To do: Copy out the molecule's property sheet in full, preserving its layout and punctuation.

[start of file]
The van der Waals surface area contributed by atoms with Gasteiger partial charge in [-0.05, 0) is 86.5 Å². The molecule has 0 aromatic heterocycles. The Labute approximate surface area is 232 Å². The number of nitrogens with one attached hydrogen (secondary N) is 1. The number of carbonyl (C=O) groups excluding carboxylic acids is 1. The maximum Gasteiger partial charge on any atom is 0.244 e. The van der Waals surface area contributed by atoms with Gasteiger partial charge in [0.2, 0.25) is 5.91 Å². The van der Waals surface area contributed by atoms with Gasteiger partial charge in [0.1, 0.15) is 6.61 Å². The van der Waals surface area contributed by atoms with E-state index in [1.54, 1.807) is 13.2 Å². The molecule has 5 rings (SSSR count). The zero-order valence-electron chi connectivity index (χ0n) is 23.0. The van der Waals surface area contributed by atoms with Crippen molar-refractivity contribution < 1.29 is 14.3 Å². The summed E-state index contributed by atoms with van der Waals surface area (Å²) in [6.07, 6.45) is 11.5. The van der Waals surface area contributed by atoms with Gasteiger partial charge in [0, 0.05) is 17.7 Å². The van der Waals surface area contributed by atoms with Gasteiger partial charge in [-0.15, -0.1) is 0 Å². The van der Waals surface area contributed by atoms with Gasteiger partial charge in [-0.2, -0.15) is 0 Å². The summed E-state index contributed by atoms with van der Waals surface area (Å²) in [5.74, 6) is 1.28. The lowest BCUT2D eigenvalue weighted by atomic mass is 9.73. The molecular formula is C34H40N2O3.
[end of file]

The van der Waals surface area contributed by atoms with Gasteiger partial charge in [-0.05, 0) is 86.5 Å². The molecule has 0 aromatic heterocycles. The Labute approximate surface area is 232 Å². The number of nitrogens with one attached hydrogen (secondary N) is 1. The number of carbonyl (C=O) groups excluding carboxylic acids is 1. The maximum Gasteiger partial charge on any atom is 0.244 e. The van der Waals surface area contributed by atoms with Gasteiger partial charge in [0.2, 0.25) is 5.91 Å². The van der Waals surface area contributed by atoms with Gasteiger partial charge in [0.1, 0.15) is 6.61 Å². The van der Waals surface area contributed by atoms with E-state index in [1.54, 1.807) is 13.2 Å². The molecule has 5 rings (SSSR count). The zero-order valence-electron chi connectivity index (χ0n) is 23.0. The van der Waals surface area contributed by atoms with Crippen molar-refractivity contribution < 1.29 is 14.3 Å². The summed E-state index contributed by atoms with van der Waals surface area (Å²) in [6.07, 6.45) is 11.5. The van der Waals surface area contributed by atoms with Gasteiger partial charge in [0, 0.05) is 17.7 Å². The van der Waals surface area contributed by atoms with Gasteiger partial charge in [-0.15, -0.1) is 0 Å². The van der Waals surface area contributed by atoms with Gasteiger partial charge in [-0.2, -0.15) is 0 Å². The summed E-state index contributed by atoms with van der Waals surface area (Å²) in [5.74, 6) is 1.28. The lowest BCUT2D eigenvalue weighted by atomic mass is 9.73. The molecular formula is C34H40N2O3.